Dancing in the Dark by Jacqui Glisson

Does the waggle dance work in a large colony?

By Jacqui Glisson, West Cork Beekeepers’ Association

There is nothing like the festive season to bring home the difficulties of communicating in a house full of people. Ever tried to ask some-one to pass the salt during the Christmas meal? It requires some determination and a fair bit of perseverance. So how do bees in large colonies manage to communicate? We know that when honeybees are building their comb, they modify it to improve the conduction of vibrations.

The information in the waggle dance is communicated in part by vibration of the comb. Even queen bees transmit vibrational signals to communicate with other queens. So you would expect that in a large colony, the sheer volume of movement across the comb would make it almost impossible for bees to feel the vibrations transmitted for communication.

In fact, the opposite is true. In a study published in the Journal of Behavioural Ecology and Social Biology in November 2017, it was found that bigger honey bee colonies have quieter combs. Surprisingly it was found that when there are more bees on the comb, the vibrations are actually reduced. The researchers found that the bees actively damped vibrations in the comb, possibly by the way they grasped the combs.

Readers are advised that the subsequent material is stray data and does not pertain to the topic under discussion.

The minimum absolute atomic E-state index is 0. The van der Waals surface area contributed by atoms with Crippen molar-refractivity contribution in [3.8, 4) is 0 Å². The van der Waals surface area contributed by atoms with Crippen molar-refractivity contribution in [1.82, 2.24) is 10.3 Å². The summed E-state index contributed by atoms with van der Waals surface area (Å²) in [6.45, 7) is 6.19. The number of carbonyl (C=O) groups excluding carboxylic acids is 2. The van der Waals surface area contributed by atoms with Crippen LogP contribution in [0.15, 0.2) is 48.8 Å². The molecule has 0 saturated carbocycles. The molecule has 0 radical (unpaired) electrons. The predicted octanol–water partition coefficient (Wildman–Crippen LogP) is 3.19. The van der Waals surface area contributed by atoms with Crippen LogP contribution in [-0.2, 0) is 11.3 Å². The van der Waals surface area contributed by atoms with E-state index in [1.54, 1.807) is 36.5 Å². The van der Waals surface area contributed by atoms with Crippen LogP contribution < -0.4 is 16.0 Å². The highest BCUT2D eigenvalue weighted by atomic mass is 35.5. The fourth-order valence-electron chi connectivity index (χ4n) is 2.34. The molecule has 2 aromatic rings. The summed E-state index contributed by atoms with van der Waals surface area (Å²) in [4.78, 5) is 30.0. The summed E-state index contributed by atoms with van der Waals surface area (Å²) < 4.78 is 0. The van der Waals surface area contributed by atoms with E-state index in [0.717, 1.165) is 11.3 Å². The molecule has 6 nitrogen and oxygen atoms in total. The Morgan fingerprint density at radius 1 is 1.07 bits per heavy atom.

It seems that the bees adopted a posture, straddling many combs at once. They leaned into and compensated for the vibrations. The exact mechanism remains to be identified, but it is interesting that the bees have managed to develop a system that eliminates noise in order to improve communication. Now, if I can just figure out how to do the same at home!!!